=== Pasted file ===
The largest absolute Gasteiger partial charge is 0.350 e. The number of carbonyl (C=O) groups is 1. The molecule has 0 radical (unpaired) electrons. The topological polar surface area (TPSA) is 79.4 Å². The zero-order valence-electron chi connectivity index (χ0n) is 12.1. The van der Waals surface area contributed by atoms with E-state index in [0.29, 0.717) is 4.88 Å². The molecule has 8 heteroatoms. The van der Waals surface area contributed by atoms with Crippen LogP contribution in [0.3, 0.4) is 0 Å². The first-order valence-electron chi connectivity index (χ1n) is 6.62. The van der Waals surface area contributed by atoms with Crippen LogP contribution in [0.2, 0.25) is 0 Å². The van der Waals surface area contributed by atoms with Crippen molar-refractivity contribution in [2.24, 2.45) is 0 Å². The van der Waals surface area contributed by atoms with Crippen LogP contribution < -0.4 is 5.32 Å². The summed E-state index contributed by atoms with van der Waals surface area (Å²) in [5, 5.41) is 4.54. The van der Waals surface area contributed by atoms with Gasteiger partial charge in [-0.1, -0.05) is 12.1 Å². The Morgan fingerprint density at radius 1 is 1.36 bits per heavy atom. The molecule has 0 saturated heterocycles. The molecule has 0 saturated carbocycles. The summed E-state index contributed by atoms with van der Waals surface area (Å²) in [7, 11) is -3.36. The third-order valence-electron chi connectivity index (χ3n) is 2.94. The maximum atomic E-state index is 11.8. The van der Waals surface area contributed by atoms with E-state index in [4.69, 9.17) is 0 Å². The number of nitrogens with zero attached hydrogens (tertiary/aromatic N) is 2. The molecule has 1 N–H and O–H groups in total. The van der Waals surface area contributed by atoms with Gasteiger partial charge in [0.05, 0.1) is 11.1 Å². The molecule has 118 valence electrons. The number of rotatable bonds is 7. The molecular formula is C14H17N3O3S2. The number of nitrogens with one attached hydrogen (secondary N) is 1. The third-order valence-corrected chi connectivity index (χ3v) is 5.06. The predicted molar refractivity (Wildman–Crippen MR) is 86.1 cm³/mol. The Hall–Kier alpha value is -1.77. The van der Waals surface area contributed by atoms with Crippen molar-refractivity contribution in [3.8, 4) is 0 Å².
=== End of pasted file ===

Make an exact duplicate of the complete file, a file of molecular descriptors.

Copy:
The largest absolute Gasteiger partial charge is 0.350 e. The number of carbonyl (C=O) groups is 1. The molecule has 0 radical (unpaired) electrons. The topological polar surface area (TPSA) is 79.4 Å². The zero-order valence-electron chi connectivity index (χ0n) is 12.1. The van der Waals surface area contributed by atoms with E-state index in [0.29, 0.717) is 4.88 Å². The molecule has 8 heteroatoms. The van der Waals surface area contributed by atoms with Crippen LogP contribution in [0.3, 0.4) is 0 Å². The first-order valence-electron chi connectivity index (χ1n) is 6.62. The van der Waals surface area contributed by atoms with Crippen LogP contribution in [0.2, 0.25) is 0 Å². The van der Waals surface area contributed by atoms with Crippen molar-refractivity contribution in [2.24, 2.45) is 0 Å². The van der Waals surface area contributed by atoms with Crippen LogP contribution < -0.4 is 5.32 Å². The summed E-state index contributed by atoms with van der Waals surface area (Å²) in [5, 5.41) is 4.54. The van der Waals surface area contributed by atoms with Gasteiger partial charge in [-0.1, -0.05) is 12.1 Å². The Morgan fingerprint density at radius 1 is 1.36 bits per heavy atom. The molecule has 0 saturated heterocycles. The molecule has 0 saturated carbocycles. The summed E-state index contributed by atoms with van der Waals surface area (Å²) in [7, 11) is -3.36. The third-order valence-electron chi connectivity index (χ3n) is 2.94. The maximum atomic E-state index is 11.8. The van der Waals surface area contributed by atoms with E-state index in [4.69, 9.17) is 0 Å². The number of nitrogens with zero attached hydrogens (tertiary/aromatic N) is 2. The molecule has 1 N–H and O–H groups in total. The van der Waals surface area contributed by atoms with Gasteiger partial charge in [0.05, 0.1) is 11.1 Å². The molecule has 118 valence electrons. The number of rotatable bonds is 7. The molecular formula is C14H17N3O3S2. The number of nitrogens with one attached hydrogen (secondary N) is 1. The third-order valence-corrected chi connectivity index (χ3v) is 5.06. The predicted molar refractivity (Wildman–Crippen MR) is 86.1 cm³/mol. The Hall–Kier alpha value is -1.77. The van der Waals surface area contributed by atoms with Crippen molar-refractivity contribution in [3.8, 4) is 0 Å².